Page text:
Broad Brush Overview: A ridge of high pressure north of Kauai will continue to drift slowly south, before coming to a halt before reaching that island Thursday. This will keep our trade winds blowing, then giving way to lighter winds with a slight south component Thursday night and Friday. Trade winds return and strengthen Friday night through the weekend.

Details: Weather maps show a high pressure system located far northeast, while its ridge extends southwestward to a point north of the island chain. The high will be migrating northeast through Friday, ending up off the Washington coast over the weekend. The surface ridge will be moving south, becoming nearly stationary north of Kauai Thursday.

This will cause the light to moderate trade winds to weaken and shift east and east-southeast Thursday night and Friday. As a result, we’ll have a mix of trade winds over the ocean, and a daytime sea and nighttime land breezes over the islands. The convergent sea breezes over leeward and interior areas…will prompt some clouds and showers Friday afternoon.

We’ll see a localized increase in trade clouds and showers, which will be caused by an upper level trough approaching the islands from the north. It will reach the islands tonight, where it will remain stalled over the islands through Thursday, before moving south of the Big Island Friday night. This disturbance may cause some generous afternoon and evening showers the next few days as well.

Looking Further Ahead: When the trade winds return Saturday night, they will remain at moderate strength through Sunday, before strengthening to locally strong levels Sunday night. These early summer trade winds will hold at this strength through the middle of next week.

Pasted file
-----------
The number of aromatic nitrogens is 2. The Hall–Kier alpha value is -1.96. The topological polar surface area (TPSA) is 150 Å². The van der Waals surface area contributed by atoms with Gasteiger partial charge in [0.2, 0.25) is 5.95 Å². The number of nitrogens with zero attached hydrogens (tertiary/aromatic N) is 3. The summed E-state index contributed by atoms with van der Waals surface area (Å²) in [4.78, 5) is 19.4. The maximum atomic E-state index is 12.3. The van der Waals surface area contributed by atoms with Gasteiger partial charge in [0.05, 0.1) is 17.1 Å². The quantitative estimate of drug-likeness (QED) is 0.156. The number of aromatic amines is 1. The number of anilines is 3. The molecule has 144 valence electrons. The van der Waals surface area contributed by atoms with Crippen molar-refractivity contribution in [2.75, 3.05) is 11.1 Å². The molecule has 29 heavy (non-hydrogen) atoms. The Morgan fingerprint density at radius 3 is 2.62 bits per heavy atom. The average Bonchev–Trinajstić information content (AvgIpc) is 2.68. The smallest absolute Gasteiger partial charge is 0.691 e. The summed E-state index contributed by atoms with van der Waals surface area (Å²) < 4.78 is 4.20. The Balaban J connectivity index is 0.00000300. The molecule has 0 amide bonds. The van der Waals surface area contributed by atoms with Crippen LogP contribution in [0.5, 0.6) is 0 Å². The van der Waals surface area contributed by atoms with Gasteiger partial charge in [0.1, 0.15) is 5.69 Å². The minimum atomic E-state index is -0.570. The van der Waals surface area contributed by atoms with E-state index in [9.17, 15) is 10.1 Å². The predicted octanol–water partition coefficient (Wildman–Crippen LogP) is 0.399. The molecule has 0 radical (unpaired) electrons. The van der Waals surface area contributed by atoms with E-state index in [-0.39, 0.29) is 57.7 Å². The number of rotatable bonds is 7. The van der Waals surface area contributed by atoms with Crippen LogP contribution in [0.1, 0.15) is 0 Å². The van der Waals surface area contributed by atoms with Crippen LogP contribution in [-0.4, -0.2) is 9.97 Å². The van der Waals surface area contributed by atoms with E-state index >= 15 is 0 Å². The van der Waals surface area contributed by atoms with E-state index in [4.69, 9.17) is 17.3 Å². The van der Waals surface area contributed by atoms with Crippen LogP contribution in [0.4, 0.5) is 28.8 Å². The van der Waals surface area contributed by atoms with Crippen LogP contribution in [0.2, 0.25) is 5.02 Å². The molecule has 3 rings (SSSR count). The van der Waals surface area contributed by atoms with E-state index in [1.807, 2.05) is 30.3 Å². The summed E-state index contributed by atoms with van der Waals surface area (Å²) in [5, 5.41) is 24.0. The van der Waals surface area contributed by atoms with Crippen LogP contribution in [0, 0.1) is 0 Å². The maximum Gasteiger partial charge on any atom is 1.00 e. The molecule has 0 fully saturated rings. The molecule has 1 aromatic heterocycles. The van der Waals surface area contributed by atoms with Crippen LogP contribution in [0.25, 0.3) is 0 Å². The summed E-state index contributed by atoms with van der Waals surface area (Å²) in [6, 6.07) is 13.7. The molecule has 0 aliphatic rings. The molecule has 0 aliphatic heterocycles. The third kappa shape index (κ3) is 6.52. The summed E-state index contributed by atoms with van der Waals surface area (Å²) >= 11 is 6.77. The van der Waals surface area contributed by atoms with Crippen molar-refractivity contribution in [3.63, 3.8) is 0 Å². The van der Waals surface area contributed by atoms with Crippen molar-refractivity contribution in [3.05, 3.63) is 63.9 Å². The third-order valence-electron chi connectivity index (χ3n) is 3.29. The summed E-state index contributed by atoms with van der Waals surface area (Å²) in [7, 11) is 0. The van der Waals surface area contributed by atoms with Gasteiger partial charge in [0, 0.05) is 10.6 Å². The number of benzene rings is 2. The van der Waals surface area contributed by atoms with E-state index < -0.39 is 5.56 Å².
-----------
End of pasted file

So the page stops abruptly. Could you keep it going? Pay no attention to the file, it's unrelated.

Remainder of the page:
Here’s a near real-time Wind Profile of the Pacific Ocean – along with a Closer View of the islands / Here’s the latest Weather Map.  Here’s the animated volcanic emissions graphic

Marine Environmental Conditions: Light to moderate trades will prevail through Saturday, then strengthen to moderate and locally strong levels Sunday through early next week. Small Craft Advisories may be needed for the windier waters around Maui and the Big Island at that time.

Surf along south shores will be a notch below seasonal levels, then rise to near the summertime average again Thursday through early next week, as a series of small overlapping south swells move through.

A series of small northwest swells will keep small surf in place along north shores through early next week, with the peak day looking to be Saturday, where slightly overhead surf will be possible. Surf along east shores will remain small and below the summertime average through early next week.

 

 

Mangos-hanging-in-hawaiian-tropical-soap-handmade-hawaii-best-company-coconut | Maui Soap Company
Mangoes ready for picking
 
 
 

 

World-wide Tropical Cyclone Activity

 

>>> Here’s a link to the latest Pacific Disaster Center’s Weather Wall…covering the Atlantic Ocean, Caribbean Sea, and Gulf of Mexico


>>>
Here’s a link to the latest Pacific Disaster Center’s Weather Wall…covering the Pacific and Indian Oceans

 


Atlantic Ocean: 

Disorganized shower and thunderstorm activity continues to the east of a small area of low pressure located about 200 miles east of Barbados. Increasing upper-level winds are likely to prevent further development of this system during the next couple of days while it moves west-northwestward at about 10 mph. This disturbance could produce increased shower activity and some gusty winds when it moves across the Lesser Antilles on Friday.